LATE in the first quarter of last Saturday night's win over North Melbourne, Gold Coast's Jack Lukosius took a mark just forward of centre wing.

He looked ahead and saw Izak Rankine shoulder-to-shoulder with Aiden Bonar and 20m of grass in front of them.

Lukosius then pulled the trigger on a deftly weighted pass that drew Rankine to the ball for an easy mark in front of his eyes.

"At Metricon, because it's so slippery, you can't over-kick it a whole lot otherwise it's pretty hard to mark," Lukosius told AFL.com.au.

"Sometimes you have to take a bit off it and let them work into the ball.

"With Izak, we've got pretty good chemistry.

"If I lock eyes with him, we both know what's going on."

It was one of a match-high 12 score involvements for the former No.2 draft pick, who has comfortably adjusted to a change of roles from half-back to the wing.

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Since arriving at the Suns in 2018, Lukosius has played all over the field as coach Stuart Dew searches for both his best position and best path of development.

He started in his preferred key forward role – and struggled in a struggling team - made a name for himself as a ball-distributing defender in 2020 and has now returned to the wing, where he also played a handful of games in his first season.

Lukosius is already one of the best kicks in the competition and has worked hard to round out his game, building a much stronger aerobic system during the off-season and improving his ability to get from one contest to the next.

"I definitely feel at the level now," he said.

"I don't feel rushed. I feel like my fitness and my body is at the level and now I don't have to think and can just play footy."

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It hasn't come easily.

The 20-year-old said he expected more of himself as a forward, but lightly framed, he struggled to impact consistently and headed to the wing in the middle of his first year.

It was not time wasted. That month of matches planted the seed for Dew.

"I spent the first five minutes against the Giants on Josh Kelly and he had about six or seven touches," Lukosius recalled from his first foray to the wing.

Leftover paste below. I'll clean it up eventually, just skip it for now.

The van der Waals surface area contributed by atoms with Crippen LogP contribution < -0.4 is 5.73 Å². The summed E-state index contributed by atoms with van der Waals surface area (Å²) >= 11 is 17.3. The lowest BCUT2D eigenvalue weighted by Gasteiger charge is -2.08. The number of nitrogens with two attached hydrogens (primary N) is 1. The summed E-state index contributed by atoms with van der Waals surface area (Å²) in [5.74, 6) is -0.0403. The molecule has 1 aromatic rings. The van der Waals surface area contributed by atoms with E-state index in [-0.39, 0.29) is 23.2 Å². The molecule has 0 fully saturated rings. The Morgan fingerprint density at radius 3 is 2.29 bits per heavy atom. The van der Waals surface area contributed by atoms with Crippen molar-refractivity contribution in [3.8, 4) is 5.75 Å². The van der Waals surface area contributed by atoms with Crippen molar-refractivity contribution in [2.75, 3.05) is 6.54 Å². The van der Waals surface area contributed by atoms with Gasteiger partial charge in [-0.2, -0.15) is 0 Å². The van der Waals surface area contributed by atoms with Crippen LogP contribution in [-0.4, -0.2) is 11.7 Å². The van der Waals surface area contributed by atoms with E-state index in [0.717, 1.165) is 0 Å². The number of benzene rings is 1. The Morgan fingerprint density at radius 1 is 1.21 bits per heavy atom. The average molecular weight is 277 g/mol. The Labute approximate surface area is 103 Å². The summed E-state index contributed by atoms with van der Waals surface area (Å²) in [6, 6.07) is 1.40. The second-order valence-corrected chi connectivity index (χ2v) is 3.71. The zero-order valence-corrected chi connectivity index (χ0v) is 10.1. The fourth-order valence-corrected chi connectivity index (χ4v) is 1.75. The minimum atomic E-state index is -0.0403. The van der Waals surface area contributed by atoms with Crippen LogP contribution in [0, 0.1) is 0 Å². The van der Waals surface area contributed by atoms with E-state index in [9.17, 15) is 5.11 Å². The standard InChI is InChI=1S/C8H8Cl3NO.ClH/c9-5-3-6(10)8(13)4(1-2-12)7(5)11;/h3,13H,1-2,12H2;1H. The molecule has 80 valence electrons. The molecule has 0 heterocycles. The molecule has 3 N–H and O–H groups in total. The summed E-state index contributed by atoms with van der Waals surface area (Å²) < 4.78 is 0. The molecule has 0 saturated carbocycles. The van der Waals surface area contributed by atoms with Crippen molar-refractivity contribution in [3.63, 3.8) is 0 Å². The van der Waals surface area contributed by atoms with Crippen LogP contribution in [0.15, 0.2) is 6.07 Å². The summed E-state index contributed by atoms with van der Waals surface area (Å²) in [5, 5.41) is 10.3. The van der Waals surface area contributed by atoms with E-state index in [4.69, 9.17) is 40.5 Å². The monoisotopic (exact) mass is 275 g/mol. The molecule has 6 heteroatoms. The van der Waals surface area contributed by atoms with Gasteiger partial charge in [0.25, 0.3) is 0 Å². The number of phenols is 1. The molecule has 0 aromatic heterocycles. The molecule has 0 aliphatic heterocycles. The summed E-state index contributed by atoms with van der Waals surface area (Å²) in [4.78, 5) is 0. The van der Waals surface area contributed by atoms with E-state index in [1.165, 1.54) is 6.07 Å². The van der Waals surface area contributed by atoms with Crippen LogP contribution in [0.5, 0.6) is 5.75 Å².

"That was a good learning experience. I had to play a little tighter that day when we weren't getting it done on the inside.

"The big part for me was running the defensive patterns and helping the defenders out as much as I could.

"This time I think I've nailed that part of my game and it's now about trying to get involved on offence as much as I can, that's my asset to the team.

"The more touches I can get, the more damaging I can be and the better off we'll be."

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Lukosius has experienced how hard it can be for defenders when wingers don't get back to help, and how hard it can be for forwards when the ball isn't delivered well.

"In my exit meeting (last year) we spoke about what I wanted to improve on," he said.

"'Dewy' said the next step would be getting further up the ground, he likes the way I kick the ball, so kicking the ball inside 50 instead of out of defensive 50.

"I had to improve my running and I did that a fair bit in the off-season."

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It's early days, but the results are promising, with the South Australian saying the new 'stand' rule is helping him to execute.

"I think my skill is that I can make changes really late with my kick in going long or short," Lukosius said.

"It's my third year I've built good relationships and chemistry with the other players and I'm starting to know where they want the ball and where they like to receive it.

"As the journey goes on it's only going to become more efficient and better for the side."

That could be a scary proposition for opponents considering the impact Lukosius is already having.